Thursday, September 15, 2016

The Comprehensive Case Against Donald Trump

AP Photo/Evan Vucci
The strongest case to make for conservatives supporting Donald Trump is a modest one. It goes like this: He is a deeply flawed man who is running against someone who is even more deeply flawed. Hillary Clinton is a person with liberal instincts who has been pulled further to the left in this campaign. She is also an ethical wreck whose career is laced with ineptitude, from HillaryCare to her handling of the Libyan fiasco, the Russian “re-set,” the Syrian civil war and spreading disorder in the world. So while Trump may be imperfect, the odds of him doing some good, on some issues, are better than in the case of Clinton. He is problematic; she is worse. And so, given the choice between two massively imperfect candidates for president, we are obligated to support the one who will do the least amount of damage and perhaps, if we’re lucky, a bit of good here and there.
This is a point of view held by some intelligent and well-intentioned people. It deserves a serious response from those of us who will not vote for Trump for president. Here’s mine.
Perhaps the place to begin is to recall what one of the chief selling points of Donald Trump was, which was that he’s not a typical politician. He “tells it like it is” and says what he means. He has the guts to do what weak, incompetent and unprincipled politicians won’t. Yet it turns out that he’s far worse on this score than the typical politician. He is much more cynical than most, and the half-life of his promises are shorter than those of any politician in memory.
Trump has flipped his view on mass deportation, visas for high-skilled workers, the Iraq War, the Libya intervention, deposing Hosni Mubarak, Syrian refugees, fighting ISIS, NATO, nuclear proliferation, banning all Muslims, abortion, the minimum wage, Obamacare mandates, gun control, taxing the wealthy, releasing his tax returns, his party affiliation, his views on Ronald Reagan (from a “con man” to the president he admires most), Bill Clinton (from his sexual predatory habits being “totally unimportant” to him being “the worst abuser of women in history of politics”), Hillary Clinton (from “probably above and beyond everybody else” as secretary of state to “the worst secretary of state in the history of the United States”), and Barack Obama (from “doing great” as president to being “probably the worst president in the history of our country”). And this is only a partial list.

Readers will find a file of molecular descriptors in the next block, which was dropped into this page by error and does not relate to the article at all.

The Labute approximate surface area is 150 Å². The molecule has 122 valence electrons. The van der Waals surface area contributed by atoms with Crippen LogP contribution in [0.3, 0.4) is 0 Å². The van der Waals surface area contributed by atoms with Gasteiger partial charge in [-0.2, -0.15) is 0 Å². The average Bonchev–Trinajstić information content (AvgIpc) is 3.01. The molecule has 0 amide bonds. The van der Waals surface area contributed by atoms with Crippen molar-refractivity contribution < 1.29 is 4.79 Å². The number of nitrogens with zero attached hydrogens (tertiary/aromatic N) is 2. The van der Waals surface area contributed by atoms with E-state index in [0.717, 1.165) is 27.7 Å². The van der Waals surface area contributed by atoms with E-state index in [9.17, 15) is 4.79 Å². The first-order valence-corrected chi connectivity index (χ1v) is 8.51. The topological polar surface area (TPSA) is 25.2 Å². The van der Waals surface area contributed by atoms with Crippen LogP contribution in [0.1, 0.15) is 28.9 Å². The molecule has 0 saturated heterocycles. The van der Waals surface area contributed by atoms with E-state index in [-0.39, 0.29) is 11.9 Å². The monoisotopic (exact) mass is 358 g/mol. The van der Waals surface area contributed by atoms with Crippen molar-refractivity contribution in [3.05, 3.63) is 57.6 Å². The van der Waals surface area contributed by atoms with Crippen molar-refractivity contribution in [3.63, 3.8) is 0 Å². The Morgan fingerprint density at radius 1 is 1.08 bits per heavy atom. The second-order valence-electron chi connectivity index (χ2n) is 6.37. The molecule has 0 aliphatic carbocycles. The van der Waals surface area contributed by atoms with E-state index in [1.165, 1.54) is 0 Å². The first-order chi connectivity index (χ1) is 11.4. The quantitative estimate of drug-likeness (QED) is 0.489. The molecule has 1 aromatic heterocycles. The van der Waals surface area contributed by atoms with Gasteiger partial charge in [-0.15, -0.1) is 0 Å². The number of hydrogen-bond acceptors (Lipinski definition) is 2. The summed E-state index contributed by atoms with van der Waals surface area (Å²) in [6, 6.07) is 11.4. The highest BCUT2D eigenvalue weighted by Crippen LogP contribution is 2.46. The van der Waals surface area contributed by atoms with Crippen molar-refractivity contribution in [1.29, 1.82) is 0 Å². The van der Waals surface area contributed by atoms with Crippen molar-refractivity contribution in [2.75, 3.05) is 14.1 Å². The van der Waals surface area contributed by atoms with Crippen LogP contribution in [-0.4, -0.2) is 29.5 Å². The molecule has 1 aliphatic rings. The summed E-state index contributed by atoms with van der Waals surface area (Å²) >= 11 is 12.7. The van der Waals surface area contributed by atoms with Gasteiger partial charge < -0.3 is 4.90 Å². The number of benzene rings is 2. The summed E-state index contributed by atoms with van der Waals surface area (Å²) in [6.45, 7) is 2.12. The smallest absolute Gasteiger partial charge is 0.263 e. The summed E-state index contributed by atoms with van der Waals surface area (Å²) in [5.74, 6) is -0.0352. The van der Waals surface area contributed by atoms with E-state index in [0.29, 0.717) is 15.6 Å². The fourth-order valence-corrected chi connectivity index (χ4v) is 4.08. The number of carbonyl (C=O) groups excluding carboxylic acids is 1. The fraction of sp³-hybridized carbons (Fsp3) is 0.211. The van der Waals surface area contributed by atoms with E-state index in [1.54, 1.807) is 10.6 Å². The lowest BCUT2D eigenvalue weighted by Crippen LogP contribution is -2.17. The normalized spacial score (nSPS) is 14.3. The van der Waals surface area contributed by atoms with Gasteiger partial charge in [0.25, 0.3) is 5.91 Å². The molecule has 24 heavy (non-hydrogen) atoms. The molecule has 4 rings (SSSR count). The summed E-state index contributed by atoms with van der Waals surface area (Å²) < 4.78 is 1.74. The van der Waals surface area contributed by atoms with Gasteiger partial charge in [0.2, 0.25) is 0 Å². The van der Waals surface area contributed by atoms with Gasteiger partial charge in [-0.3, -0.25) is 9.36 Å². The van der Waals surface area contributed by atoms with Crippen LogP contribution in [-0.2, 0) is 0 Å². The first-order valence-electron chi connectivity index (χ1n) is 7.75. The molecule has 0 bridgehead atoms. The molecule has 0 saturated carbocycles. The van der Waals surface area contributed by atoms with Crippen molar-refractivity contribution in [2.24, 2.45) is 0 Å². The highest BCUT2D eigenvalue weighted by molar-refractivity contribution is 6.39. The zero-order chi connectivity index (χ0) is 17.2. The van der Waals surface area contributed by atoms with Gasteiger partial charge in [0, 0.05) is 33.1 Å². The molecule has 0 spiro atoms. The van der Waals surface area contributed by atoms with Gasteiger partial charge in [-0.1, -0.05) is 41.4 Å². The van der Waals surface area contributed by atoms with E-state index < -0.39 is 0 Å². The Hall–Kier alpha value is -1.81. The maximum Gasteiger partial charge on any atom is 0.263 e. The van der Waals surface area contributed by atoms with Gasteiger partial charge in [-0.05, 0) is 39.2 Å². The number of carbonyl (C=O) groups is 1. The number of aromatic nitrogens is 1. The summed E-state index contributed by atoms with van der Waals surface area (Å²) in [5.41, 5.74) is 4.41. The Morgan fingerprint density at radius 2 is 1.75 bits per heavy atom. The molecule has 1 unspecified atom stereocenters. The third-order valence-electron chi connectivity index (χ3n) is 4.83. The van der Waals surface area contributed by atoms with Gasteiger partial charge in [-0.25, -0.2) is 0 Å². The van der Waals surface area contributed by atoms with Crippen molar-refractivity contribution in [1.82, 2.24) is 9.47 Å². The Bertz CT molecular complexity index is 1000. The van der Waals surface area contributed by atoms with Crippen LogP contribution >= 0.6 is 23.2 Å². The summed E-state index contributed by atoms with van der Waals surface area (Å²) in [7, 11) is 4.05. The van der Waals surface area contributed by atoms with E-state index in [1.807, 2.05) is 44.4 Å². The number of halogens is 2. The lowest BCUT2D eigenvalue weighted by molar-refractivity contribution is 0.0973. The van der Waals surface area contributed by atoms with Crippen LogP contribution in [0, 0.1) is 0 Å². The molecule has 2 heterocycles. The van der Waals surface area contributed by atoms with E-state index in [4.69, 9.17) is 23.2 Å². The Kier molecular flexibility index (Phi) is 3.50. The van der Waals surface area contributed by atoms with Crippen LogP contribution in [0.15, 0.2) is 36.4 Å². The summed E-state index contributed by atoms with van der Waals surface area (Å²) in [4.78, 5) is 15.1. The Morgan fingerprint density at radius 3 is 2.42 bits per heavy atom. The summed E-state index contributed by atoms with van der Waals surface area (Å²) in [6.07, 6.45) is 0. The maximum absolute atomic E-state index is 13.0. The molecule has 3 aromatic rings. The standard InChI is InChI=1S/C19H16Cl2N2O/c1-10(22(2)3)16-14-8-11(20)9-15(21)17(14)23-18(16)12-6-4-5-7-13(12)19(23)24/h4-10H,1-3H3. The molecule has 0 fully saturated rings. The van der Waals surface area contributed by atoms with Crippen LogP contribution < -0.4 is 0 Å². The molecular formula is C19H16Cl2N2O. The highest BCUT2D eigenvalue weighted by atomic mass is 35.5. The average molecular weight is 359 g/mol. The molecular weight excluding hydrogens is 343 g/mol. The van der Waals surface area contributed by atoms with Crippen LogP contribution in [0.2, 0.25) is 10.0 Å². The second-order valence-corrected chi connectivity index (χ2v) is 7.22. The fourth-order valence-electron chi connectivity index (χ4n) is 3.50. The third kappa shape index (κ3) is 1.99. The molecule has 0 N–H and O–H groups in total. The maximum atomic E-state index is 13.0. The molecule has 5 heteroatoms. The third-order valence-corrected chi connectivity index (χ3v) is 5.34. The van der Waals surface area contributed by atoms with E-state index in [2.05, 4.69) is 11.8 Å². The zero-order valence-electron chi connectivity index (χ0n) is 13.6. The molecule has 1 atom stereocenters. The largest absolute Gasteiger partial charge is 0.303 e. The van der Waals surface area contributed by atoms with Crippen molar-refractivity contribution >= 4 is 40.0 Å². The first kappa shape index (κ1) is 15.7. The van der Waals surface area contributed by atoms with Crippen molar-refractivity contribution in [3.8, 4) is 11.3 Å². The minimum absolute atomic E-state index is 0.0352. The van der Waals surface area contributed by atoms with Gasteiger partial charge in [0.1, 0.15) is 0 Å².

In just the last few weeks, Trump jettisoned what had been a core campaign commitment: The forced deportation of all illegal immigrants in the United States. He won the Republican primary in large part because he separated himself from other candidates on illegal immigration, and he was the one who repeatedly spoke about how he, and he alone, had the guts to deport 11 million illegal immigrants. He spoke proudly of his “deportation force” idea. It was central to his appeal. Yet he tossed it aside like it meant nothing to him, before (partially) reversing himself again. His latest position is that what he does with illegal immigrants is to be determined. Keep in mind, too, that in 2012 Trump lacerated Mitt Romney for being too tough on illegal immigration (“He had a crazy policy of self-deportation, which was maniacal” is how Trump put it on November 26, 2012. “It sounded as bad as it was, and he lost all of the Latino vote.”) So he’s been all over the map on this issue, like he has on so many others.
Limited Government, Obamacare and ISIS ... 
Read the rest of this op-ed HERE.

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